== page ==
My Sunday day of rest was much blest with many doves, and continuing to read Plutarch's Lives.
There were eleven doves when I first went outside at seven o'clock, then twelve when I went out shortly after eleven. The second time BigFeet1 decided to fly up to roost on my left arm and work through his feathers, and LightFeet followed suit on my right arm. Other birds came and went to my hands, to my shoulders, even to my head. Twice there were four on me at once.
Even BigFeet2 landed on one hand briefly, the first time he has done that, and Smudge attempted to more than once but was deterred by other birds, so I expect that both the newest chicks will soon be doing what all the rest do.
I wondered how long BigFeet1 and LightFeet would stay roosting contentedly on me, so I determined to stand there till they decided to go. LightFeet stayed for two hourst! BigFeet1 only lasted about an hour and a half, but that was only because F1 came and scared him off.
LightFeet likes perching on my shoulders, moving back and forth between them, lightly nibbling my ears, my hair, my collar. And perching on my arms energetically nibbling my buttons. She is fascinated by my buttons, and tugs at them energetically. M1 now does the same.
The blackbird chick has found that if it stands by my porch and sings its feed-me song I will come out will probably feed it. So it does, and usually I do. All blackbirds look like females at first, but I suspect that it is a male because of the amount of singing it does. We shall see.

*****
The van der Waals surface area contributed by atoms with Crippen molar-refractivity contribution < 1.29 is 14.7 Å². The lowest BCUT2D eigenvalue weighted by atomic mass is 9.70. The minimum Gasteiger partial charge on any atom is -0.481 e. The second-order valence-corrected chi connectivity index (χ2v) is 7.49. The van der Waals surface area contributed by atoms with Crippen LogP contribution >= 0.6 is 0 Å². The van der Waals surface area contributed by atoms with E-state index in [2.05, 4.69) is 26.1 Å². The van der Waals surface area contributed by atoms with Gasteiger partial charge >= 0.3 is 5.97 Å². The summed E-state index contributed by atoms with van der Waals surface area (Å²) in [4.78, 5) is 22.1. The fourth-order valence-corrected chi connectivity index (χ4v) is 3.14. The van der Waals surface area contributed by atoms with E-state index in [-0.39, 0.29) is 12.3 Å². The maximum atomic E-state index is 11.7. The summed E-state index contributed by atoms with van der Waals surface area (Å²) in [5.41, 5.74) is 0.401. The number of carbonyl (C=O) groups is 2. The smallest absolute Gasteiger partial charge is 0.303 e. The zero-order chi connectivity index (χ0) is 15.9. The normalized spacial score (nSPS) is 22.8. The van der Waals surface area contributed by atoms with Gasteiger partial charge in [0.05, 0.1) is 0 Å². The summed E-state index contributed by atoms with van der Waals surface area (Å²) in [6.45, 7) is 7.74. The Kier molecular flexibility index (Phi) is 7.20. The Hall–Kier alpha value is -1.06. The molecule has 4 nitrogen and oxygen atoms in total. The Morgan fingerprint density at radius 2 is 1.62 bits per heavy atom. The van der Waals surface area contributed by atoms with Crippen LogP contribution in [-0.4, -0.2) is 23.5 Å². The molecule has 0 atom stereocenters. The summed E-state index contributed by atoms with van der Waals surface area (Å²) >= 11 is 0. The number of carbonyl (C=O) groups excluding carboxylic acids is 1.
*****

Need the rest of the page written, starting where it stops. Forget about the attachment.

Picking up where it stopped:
It is wonderful and very special to have these birds bestowed on me, especially the doves, but whenever we are dealing with animals we must never let them become more than they are. We must always avoid getting into the situation rightly decried in the first paragraph in the chapter on Pericles in Plutarch's Lives (Plutarch lived about 1900 years ago; he died circa 120AD):
'Caesar once seeing some wealthy strangers at Rome carrying up and down with them in their arms and bosoms young puppy-dogs and monkeys, embracing them and making much of them, took occasion not unnaturally to ask whether the women in their country were not used to bear children; by that prince-like reprimand gravely reflecting upon persons who spend and lavish upon brute beasts that affection and kindness which nature has implanted in us to be bestowed on those of our own kind. With like reason we blame those who misuse that love of enquiry and observation which nature has implanted in our souls by expending it on object unworthy of the attention either of their eyes or their ears, while they disregard such as are excellent in themselves, and would do them good.'